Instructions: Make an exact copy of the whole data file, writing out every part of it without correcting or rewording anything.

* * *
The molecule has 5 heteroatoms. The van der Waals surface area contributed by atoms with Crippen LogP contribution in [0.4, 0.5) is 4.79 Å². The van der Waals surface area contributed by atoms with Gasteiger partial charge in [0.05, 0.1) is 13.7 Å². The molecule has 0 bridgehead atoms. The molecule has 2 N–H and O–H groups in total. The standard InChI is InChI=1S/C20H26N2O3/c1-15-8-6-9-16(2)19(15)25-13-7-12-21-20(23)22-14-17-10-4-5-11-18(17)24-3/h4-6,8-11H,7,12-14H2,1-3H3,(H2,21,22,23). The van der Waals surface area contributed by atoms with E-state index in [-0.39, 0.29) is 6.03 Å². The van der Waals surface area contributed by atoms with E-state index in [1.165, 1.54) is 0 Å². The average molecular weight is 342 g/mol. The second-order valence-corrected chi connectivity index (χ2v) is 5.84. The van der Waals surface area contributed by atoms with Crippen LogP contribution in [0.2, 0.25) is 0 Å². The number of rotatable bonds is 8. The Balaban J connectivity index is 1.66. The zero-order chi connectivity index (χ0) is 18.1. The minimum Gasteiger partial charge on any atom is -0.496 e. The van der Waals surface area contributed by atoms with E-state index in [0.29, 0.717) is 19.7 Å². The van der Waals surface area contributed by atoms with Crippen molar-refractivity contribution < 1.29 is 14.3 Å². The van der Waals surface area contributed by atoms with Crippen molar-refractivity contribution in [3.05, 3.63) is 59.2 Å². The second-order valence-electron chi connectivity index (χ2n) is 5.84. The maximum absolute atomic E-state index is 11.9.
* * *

The molecule has 5 heteroatoms. The van der Waals surface area contributed by atoms with Crippen LogP contribution in [0.4, 0.5) is 4.79 Å². The van der Waals surface area contributed by atoms with Gasteiger partial charge in [0.05, 0.1) is 13.7 Å². The molecule has 0 bridgehead atoms. The molecule has 2 N–H and O–H groups in total. The standard InChI is InChI=1S/C20H26N2O3/c1-15-8-6-9-16(2)19(15)25-13-7-12-21-20(23)22-14-17-10-4-5-11-18(17)24-3/h4-6,8-11H,7,12-14H2,1-3H3,(H2,21,22,23). The van der Waals surface area contributed by atoms with E-state index in [-0.39, 0.29) is 6.03 Å². The van der Waals surface area contributed by atoms with E-state index in [1.165, 1.54) is 0 Å². The average molecular weight is 342 g/mol. The second-order valence-corrected chi connectivity index (χ2v) is 5.84. The van der Waals surface area contributed by atoms with Crippen LogP contribution in [0.2, 0.25) is 0 Å². The number of rotatable bonds is 8. The Balaban J connectivity index is 1.66. The zero-order chi connectivity index (χ0) is 18.1. The minimum Gasteiger partial charge on any atom is -0.496 e. The van der Waals surface area contributed by atoms with E-state index in [0.29, 0.717) is 19.7 Å². The van der Waals surface area contributed by atoms with Crippen molar-refractivity contribution < 1.29 is 14.3 Å². The van der Waals surface area contributed by atoms with Crippen molar-refractivity contribution in [3.05, 3.63) is 59.2 Å². The second-order valence-electron chi connectivity index (χ2n) is 5.84. The maximum absolute atomic E-state index is 11.9.